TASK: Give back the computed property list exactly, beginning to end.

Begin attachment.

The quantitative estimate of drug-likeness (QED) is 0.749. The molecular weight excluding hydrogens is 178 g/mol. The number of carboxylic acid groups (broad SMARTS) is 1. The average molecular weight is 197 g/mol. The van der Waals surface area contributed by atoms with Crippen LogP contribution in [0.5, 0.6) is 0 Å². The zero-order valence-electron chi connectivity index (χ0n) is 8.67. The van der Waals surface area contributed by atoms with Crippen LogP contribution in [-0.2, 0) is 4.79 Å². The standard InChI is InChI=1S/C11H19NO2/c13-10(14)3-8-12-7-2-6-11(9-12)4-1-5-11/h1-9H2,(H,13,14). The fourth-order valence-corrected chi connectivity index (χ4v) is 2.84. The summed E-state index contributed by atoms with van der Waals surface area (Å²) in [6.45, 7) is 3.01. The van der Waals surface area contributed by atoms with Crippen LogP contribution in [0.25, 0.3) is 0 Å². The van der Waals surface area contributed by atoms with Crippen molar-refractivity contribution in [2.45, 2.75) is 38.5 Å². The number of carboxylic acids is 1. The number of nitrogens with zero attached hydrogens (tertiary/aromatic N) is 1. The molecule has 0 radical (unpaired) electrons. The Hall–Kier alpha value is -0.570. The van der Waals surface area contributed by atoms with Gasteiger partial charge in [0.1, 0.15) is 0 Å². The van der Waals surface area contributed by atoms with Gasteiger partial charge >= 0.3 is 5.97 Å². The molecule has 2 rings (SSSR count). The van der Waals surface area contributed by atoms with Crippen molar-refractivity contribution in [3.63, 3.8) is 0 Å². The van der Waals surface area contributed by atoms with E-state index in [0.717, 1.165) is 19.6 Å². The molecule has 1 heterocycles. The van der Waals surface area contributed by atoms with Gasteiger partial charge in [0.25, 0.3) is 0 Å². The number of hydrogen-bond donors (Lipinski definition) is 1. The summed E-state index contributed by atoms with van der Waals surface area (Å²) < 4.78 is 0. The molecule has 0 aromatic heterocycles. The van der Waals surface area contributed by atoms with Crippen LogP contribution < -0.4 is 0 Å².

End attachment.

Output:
The quantitative estimate of drug-likeness (QED) is 0.749. The molecular weight excluding hydrogens is 178 g/mol. The number of carboxylic acid groups (broad SMARTS) is 1. The average molecular weight is 197 g/mol. The van der Waals surface area contributed by atoms with Crippen LogP contribution in [0.5, 0.6) is 0 Å². The zero-order valence-electron chi connectivity index (χ0n) is 8.67. The van der Waals surface area contributed by atoms with Crippen LogP contribution in [-0.2, 0) is 4.79 Å². The standard InChI is InChI=1S/C11H19NO2/c13-10(14)3-8-12-7-2-6-11(9-12)4-1-5-11/h1-9H2,(H,13,14). The fourth-order valence-corrected chi connectivity index (χ4v) is 2.84. The summed E-state index contributed by atoms with van der Waals surface area (Å²) in [6.45, 7) is 3.01. The van der Waals surface area contributed by atoms with Crippen LogP contribution in [0.25, 0.3) is 0 Å². The van der Waals surface area contributed by atoms with Crippen molar-refractivity contribution in [2.45, 2.75) is 38.5 Å². The number of carboxylic acids is 1. The number of nitrogens with zero attached hydrogens (tertiary/aromatic N) is 1. The molecule has 0 radical (unpaired) electrons. The Hall–Kier alpha value is -0.570. The van der Waals surface area contributed by atoms with Gasteiger partial charge in [0.1, 0.15) is 0 Å². The van der Waals surface area contributed by atoms with Gasteiger partial charge >= 0.3 is 5.97 Å². The molecule has 2 rings (SSSR count). The van der Waals surface area contributed by atoms with Crippen molar-refractivity contribution in [3.63, 3.8) is 0 Å². The van der Waals surface area contributed by atoms with E-state index in [0.717, 1.165) is 19.6 Å². The molecule has 1 heterocycles. The van der Waals surface area contributed by atoms with Gasteiger partial charge in [0.25, 0.3) is 0 Å². The number of hydrogen-bond donors (Lipinski definition) is 1. The summed E-state index contributed by atoms with van der Waals surface area (Å²) < 4.78 is 0. The molecule has 0 aromatic heterocycles. The van der Waals surface area contributed by atoms with Crippen LogP contribution < -0.4 is 0 Å².